It seems as though we've been discussing compensatory picks quite a bit lately. And with good reason.
Last season when Jamie Collins was dealt to the Browns for a conditional compensatory pick last season, we clarified that what the Patriots got in return for Collins was not necessarily the same as what they would've received for him had he left as a free agent.
Malcolm Butler's situation has some compensatory-pick implications. If the Patriots keep him for the entirety of the 2017 season and then let him walk in free agency -- depending on his contract, how much he plays and how well he plays -- he'll factor heavily into New England's compensatory-pick formula for 2019.
Now there's LeGarrette Blount.
After the Patriots issued the May 9 tender for Blount last week, they retained their ability to have him count toward their 2018 compensatory pick formula if he signed elsewhere before training camp. Now that he has -- he agreed to a one-year deal with the Eagles, it was announced Wednesday -- let's take a quick look at what that might mean for the Patriots draft next year.
As always, Nick Korte of OverTheCap.com, did a bang-up job on the Blount question when the Patriots issued the exceedingly rare May 9 tender last week.
Korte's theory is, in short, that the Patriots may not pick up an extra compensatory pick for watching Blount fly to Philly after issuing the tender. Instead, the value in having Blount count toward next year's comp-pick formula could be to protect the picks they're already projected to receive.
As a reminder: The compensatory-pick formula the league uses has never been published, but we know the basics. It's based on free agents lost and free agents acquired in a given year by a particular team. The level of those players is taken into consideration -- based on salary, playing time and other factors -- and then picks are issued to teams who have lost more (or better) free agents than they acquired.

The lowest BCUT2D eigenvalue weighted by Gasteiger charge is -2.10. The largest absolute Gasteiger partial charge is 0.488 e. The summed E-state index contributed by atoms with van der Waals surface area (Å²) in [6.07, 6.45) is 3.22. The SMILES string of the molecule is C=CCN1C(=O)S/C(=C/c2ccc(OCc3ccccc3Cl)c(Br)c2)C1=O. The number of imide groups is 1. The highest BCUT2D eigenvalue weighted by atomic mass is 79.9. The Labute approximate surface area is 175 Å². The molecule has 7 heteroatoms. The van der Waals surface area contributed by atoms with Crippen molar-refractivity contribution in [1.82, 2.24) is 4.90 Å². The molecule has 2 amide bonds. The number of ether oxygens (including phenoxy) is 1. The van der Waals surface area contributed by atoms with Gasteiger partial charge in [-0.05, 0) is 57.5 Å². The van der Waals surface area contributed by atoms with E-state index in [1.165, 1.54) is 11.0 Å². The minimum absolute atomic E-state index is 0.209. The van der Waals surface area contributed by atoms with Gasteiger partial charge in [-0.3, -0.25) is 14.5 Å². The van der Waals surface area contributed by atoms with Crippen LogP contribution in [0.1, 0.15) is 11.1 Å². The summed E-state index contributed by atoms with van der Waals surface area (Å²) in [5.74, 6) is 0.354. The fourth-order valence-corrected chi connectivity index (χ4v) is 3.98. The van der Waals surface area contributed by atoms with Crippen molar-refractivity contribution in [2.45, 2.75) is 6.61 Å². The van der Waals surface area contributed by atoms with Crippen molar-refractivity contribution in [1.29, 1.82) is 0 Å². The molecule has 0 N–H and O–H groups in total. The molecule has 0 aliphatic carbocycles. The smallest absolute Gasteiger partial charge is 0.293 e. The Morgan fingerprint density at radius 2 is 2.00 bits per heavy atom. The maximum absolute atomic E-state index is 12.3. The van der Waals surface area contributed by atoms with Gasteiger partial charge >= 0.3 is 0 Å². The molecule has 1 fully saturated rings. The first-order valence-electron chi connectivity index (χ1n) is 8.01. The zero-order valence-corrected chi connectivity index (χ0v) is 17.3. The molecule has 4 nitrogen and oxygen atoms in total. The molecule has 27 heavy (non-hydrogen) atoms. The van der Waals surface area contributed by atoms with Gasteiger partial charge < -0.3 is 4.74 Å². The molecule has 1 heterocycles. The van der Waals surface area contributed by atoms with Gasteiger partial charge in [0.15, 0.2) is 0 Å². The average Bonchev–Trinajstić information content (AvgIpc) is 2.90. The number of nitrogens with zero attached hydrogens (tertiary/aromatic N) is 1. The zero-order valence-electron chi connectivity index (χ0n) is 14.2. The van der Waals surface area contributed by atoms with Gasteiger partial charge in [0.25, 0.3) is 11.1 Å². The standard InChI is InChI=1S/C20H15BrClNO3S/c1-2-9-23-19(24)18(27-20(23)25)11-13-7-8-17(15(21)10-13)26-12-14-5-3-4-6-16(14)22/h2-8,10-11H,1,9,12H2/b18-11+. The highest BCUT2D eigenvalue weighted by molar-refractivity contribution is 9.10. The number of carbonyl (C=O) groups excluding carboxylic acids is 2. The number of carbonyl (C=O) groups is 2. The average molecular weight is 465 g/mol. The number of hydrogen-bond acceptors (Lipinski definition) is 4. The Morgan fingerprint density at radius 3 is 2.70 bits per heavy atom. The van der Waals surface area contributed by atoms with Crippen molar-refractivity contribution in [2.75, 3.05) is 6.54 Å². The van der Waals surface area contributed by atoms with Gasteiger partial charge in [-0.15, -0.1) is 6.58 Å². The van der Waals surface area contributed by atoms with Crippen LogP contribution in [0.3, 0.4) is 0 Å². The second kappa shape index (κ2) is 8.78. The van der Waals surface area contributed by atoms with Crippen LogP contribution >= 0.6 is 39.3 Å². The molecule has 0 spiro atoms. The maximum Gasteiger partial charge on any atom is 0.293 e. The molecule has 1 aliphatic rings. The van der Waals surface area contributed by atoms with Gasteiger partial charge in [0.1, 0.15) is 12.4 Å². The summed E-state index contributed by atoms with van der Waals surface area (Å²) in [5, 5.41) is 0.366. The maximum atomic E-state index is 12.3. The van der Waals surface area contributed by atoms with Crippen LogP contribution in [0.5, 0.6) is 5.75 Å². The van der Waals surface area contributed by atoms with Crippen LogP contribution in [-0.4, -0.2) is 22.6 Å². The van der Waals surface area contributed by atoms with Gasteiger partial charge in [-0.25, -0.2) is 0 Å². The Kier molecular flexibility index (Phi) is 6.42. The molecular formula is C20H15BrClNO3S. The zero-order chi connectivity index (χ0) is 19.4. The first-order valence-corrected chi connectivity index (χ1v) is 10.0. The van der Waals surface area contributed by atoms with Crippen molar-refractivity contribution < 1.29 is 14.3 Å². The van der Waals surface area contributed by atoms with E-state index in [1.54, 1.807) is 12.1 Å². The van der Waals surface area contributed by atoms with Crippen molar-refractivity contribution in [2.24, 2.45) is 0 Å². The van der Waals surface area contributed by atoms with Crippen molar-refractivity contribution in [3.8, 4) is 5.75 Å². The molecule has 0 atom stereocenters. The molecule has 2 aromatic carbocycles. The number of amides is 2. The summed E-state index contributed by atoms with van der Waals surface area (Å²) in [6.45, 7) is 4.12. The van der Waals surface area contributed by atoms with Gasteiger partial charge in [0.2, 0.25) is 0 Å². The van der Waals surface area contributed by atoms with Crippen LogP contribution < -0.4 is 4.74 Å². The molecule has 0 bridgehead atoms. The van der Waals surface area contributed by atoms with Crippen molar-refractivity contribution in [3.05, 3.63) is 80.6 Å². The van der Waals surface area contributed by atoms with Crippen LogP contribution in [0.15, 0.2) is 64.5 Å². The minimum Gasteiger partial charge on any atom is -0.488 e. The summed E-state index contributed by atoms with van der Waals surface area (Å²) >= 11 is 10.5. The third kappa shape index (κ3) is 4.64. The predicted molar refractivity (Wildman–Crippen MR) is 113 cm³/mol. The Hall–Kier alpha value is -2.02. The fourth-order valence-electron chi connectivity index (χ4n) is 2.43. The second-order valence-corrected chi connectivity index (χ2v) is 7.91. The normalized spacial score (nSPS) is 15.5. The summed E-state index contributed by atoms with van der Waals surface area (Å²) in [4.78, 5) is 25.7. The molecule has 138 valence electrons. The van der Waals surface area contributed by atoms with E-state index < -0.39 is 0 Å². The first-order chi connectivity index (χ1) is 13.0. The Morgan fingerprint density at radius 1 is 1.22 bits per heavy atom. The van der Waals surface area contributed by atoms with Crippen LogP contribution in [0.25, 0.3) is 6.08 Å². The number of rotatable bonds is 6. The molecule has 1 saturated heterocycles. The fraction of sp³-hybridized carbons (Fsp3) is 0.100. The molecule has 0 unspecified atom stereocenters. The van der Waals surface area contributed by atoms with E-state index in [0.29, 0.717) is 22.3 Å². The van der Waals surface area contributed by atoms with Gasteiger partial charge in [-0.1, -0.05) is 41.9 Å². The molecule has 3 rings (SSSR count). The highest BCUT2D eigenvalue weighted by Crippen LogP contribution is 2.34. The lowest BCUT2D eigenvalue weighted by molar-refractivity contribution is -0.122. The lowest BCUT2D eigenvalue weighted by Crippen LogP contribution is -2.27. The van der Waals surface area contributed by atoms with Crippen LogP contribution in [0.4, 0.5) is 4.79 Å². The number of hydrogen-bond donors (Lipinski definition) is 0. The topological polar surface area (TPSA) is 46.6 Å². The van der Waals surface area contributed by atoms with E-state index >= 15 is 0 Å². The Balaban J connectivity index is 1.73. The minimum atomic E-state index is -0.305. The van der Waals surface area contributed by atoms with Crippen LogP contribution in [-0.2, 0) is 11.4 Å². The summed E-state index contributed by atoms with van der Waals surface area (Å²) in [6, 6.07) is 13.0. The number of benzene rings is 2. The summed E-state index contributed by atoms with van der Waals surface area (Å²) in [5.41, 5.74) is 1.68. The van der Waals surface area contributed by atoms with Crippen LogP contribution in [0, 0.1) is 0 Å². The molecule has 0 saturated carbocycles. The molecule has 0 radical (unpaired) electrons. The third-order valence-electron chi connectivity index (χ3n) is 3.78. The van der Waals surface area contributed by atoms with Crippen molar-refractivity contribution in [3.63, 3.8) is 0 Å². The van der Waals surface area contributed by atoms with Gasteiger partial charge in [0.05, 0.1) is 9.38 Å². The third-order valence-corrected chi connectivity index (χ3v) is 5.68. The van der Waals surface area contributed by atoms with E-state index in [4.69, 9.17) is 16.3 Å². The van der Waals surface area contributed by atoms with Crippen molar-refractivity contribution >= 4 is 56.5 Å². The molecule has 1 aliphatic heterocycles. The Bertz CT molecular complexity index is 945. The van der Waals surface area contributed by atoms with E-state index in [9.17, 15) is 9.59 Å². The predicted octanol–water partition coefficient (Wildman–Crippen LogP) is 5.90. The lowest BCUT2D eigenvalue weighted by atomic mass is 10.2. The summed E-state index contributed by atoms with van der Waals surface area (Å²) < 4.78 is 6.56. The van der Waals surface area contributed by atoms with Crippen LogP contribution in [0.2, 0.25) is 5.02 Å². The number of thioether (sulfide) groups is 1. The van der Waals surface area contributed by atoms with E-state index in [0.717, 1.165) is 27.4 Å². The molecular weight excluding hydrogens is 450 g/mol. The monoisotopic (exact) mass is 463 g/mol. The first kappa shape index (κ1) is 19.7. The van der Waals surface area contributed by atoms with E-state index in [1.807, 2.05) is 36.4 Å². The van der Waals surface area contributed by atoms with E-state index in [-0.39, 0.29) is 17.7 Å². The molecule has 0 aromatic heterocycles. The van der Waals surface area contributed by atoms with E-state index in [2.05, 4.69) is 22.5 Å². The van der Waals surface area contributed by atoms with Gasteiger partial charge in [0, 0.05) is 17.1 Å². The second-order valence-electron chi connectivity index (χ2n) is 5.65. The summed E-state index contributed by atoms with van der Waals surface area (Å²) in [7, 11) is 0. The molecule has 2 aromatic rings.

The key in this situation is that free agents lost who would be deemed worthy of compensatory picks can be canceled out by free agents acquired.
This is significant for the Patriots because, per Korte, the losses of Chris Long and Barkevious Mingo (valued as seventh-round comp picks) will be canceled out by the acquisitions of Lawrence Guy and Rex Burkhead. With Logan Ryan and Stephon Gilmore canceling out, that could leave the Patriots with fourth and fifth-round comp picks for Jabaal Sheard and Martellus Bennett, respectively.
However, if any of these players don't play as much as expected (or at all), the formula would see some shakeup.
For example, if for some reason Barkevious Mingo doesn't make the roster in Indianapolis, the Patriots would lose out on the benefit he provides their formula and potentially lose the fifth-rounder they're scheduled to receive for Bennett.
By issuing the May 9 tender and having Blount -- who Korte also assigns a seventh-round value -- count toward the formula, the Patriots gain some insurance against Mingo or Long being removed from the formula due to an unexpected dip in playing time.
Should Blount, Mingo and Long all play up to their contracts, then the Patriots could potentially pick up a late seventh-round comp pick to add to the fourth and fifth-rounders they're already scheduled to get.
That extra 2018 draft capital would be welcome in New England, obviously. But having Blount count toward the formula to help the Patriots guard against losing a fifth-rounder might be deemed even more valuable.